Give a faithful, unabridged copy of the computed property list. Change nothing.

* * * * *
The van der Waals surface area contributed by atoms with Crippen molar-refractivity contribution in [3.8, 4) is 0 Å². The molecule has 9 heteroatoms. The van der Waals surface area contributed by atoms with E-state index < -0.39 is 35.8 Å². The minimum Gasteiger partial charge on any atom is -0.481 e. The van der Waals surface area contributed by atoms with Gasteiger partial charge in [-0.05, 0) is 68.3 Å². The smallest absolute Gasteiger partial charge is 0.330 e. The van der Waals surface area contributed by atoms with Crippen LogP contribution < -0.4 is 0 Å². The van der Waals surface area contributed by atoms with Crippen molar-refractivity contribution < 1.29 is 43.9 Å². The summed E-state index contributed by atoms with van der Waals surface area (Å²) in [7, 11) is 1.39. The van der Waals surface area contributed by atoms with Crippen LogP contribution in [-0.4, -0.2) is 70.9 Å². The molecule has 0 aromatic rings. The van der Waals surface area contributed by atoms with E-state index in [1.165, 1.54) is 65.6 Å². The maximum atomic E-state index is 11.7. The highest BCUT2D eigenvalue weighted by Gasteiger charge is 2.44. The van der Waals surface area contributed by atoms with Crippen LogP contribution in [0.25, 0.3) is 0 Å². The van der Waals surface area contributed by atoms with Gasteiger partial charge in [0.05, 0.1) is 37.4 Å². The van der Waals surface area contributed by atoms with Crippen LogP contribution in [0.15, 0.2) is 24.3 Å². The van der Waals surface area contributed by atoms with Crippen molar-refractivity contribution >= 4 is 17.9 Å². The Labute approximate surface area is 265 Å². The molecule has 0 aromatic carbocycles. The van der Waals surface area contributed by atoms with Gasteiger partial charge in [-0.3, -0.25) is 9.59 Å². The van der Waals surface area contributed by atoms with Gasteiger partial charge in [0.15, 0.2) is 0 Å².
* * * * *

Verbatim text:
The van der Waals surface area contributed by atoms with Crippen molar-refractivity contribution in [3.8, 4) is 0 Å². The molecule has 9 heteroatoms. The van der Waals surface area contributed by atoms with E-state index < -0.39 is 35.8 Å². The minimum Gasteiger partial charge on any atom is -0.481 e. The van der Waals surface area contributed by atoms with Gasteiger partial charge in [-0.05, 0) is 68.3 Å². The smallest absolute Gasteiger partial charge is 0.330 e. The van der Waals surface area contributed by atoms with Crippen LogP contribution < -0.4 is 0 Å². The van der Waals surface area contributed by atoms with Crippen molar-refractivity contribution < 1.29 is 43.9 Å². The summed E-state index contributed by atoms with van der Waals surface area (Å²) in [7, 11) is 1.39. The van der Waals surface area contributed by atoms with Crippen LogP contribution in [-0.4, -0.2) is 70.9 Å². The molecule has 0 aromatic rings. The van der Waals surface area contributed by atoms with E-state index in [1.165, 1.54) is 65.6 Å². The maximum atomic E-state index is 11.7. The highest BCUT2D eigenvalue weighted by Gasteiger charge is 2.44. The van der Waals surface area contributed by atoms with Crippen LogP contribution in [0.25, 0.3) is 0 Å². The van der Waals surface area contributed by atoms with Gasteiger partial charge in [0.05, 0.1) is 37.4 Å². The van der Waals surface area contributed by atoms with Crippen LogP contribution in [0.15, 0.2) is 24.3 Å². The van der Waals surface area contributed by atoms with Crippen molar-refractivity contribution >= 4 is 17.9 Å². The Labute approximate surface area is 265 Å². The molecule has 0 aromatic carbocycles. The van der Waals surface area contributed by atoms with Gasteiger partial charge in [-0.3, -0.25) is 9.59 Å². The van der Waals surface area contributed by atoms with Gasteiger partial charge in [0.15, 0.2) is 0 Å².